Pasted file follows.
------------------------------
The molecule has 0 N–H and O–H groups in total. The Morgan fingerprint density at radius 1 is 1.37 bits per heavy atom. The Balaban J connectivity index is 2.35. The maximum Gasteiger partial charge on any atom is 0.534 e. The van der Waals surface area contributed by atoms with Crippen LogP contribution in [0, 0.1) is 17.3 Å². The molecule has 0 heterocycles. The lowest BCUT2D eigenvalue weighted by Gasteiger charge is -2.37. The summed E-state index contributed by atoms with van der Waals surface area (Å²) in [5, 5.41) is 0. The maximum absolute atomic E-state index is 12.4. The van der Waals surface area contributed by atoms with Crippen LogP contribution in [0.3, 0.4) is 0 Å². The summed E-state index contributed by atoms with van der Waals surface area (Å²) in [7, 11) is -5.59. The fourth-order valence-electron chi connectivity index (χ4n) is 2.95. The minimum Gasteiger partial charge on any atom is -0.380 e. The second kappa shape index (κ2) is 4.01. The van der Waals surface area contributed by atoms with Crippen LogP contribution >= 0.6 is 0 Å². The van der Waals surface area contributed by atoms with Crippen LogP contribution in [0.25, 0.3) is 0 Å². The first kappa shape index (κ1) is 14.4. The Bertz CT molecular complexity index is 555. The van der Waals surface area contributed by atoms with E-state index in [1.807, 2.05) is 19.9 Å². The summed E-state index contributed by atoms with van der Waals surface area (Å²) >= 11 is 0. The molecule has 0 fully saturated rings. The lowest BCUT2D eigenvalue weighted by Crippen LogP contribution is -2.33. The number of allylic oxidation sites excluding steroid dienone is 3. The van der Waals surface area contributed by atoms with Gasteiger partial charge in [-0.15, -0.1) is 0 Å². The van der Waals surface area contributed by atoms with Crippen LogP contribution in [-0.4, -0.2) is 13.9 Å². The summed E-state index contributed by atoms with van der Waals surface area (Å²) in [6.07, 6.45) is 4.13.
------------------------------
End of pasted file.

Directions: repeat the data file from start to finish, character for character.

The molecule has 0 N–H and O–H groups in total. The Morgan fingerprint density at radius 1 is 1.37 bits per heavy atom. The Balaban J connectivity index is 2.35. The maximum Gasteiger partial charge on any atom is 0.534 e. The van der Waals surface area contributed by atoms with Crippen LogP contribution in [0, 0.1) is 17.3 Å². The molecule has 0 heterocycles. The lowest BCUT2D eigenvalue weighted by Gasteiger charge is -2.37. The summed E-state index contributed by atoms with van der Waals surface area (Å²) in [5, 5.41) is 0. The maximum absolute atomic E-state index is 12.4. The van der Waals surface area contributed by atoms with Crippen LogP contribution in [0.3, 0.4) is 0 Å². The summed E-state index contributed by atoms with van der Waals surface area (Å²) in [7, 11) is -5.59. The fourth-order valence-electron chi connectivity index (χ4n) is 2.95. The minimum Gasteiger partial charge on any atom is -0.380 e. The second kappa shape index (κ2) is 4.01. The van der Waals surface area contributed by atoms with Crippen LogP contribution >= 0.6 is 0 Å². The van der Waals surface area contributed by atoms with Crippen LogP contribution in [0.25, 0.3) is 0 Å². The first kappa shape index (κ1) is 14.4. The Bertz CT molecular complexity index is 555. The van der Waals surface area contributed by atoms with E-state index in [1.807, 2.05) is 19.9 Å². The summed E-state index contributed by atoms with van der Waals surface area (Å²) >= 11 is 0. The molecule has 0 fully saturated rings. The lowest BCUT2D eigenvalue weighted by Crippen LogP contribution is -2.33. The number of allylic oxidation sites excluding steroid dienone is 3. The van der Waals surface area contributed by atoms with Gasteiger partial charge in [-0.15, -0.1) is 0 Å². The van der Waals surface area contributed by atoms with Crippen LogP contribution in [-0.4, -0.2) is 13.9 Å². The summed E-state index contributed by atoms with van der Waals surface area (Å²) in [6.07, 6.45) is 4.13.